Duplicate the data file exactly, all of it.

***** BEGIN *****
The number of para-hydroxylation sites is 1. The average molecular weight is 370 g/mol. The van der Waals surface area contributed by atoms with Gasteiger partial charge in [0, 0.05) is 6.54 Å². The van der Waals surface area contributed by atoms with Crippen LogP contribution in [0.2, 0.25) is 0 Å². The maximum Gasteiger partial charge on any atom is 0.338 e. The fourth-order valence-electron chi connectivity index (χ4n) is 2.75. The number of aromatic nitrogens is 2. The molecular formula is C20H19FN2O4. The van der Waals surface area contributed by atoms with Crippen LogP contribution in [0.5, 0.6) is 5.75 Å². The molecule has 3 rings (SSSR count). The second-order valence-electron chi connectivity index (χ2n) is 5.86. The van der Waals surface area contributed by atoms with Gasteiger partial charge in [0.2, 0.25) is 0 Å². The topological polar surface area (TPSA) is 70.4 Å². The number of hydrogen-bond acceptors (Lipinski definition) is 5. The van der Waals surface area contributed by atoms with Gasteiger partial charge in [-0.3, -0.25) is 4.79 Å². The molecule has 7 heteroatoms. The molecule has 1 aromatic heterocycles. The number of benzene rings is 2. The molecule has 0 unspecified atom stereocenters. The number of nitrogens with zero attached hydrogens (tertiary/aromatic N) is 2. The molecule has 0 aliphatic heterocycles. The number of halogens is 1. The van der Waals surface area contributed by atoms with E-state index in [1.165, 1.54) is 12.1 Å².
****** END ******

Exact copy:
The number of para-hydroxylation sites is 1. The average molecular weight is 370 g/mol. The van der Waals surface area contributed by atoms with Gasteiger partial charge in [0, 0.05) is 6.54 Å². The van der Waals surface area contributed by atoms with Crippen LogP contribution in [0.2, 0.25) is 0 Å². The maximum Gasteiger partial charge on any atom is 0.338 e. The fourth-order valence-electron chi connectivity index (χ4n) is 2.75. The number of aromatic nitrogens is 2. The molecular formula is C20H19FN2O4. The van der Waals surface area contributed by atoms with Crippen LogP contribution in [0.5, 0.6) is 5.75 Å². The molecule has 3 rings (SSSR count). The second-order valence-electron chi connectivity index (χ2n) is 5.86. The van der Waals surface area contributed by atoms with Gasteiger partial charge in [0.2, 0.25) is 0 Å². The topological polar surface area (TPSA) is 70.4 Å². The number of hydrogen-bond acceptors (Lipinski definition) is 5. The van der Waals surface area contributed by atoms with Gasteiger partial charge in [-0.3, -0.25) is 4.79 Å². The molecule has 7 heteroatoms. The molecule has 1 aromatic heterocycles. The number of benzene rings is 2. The molecule has 0 unspecified atom stereocenters. The number of nitrogens with zero attached hydrogens (tertiary/aromatic N) is 2. The molecule has 0 aliphatic heterocycles. The number of halogens is 1. The van der Waals surface area contributed by atoms with E-state index in [1.165, 1.54) is 12.1 Å².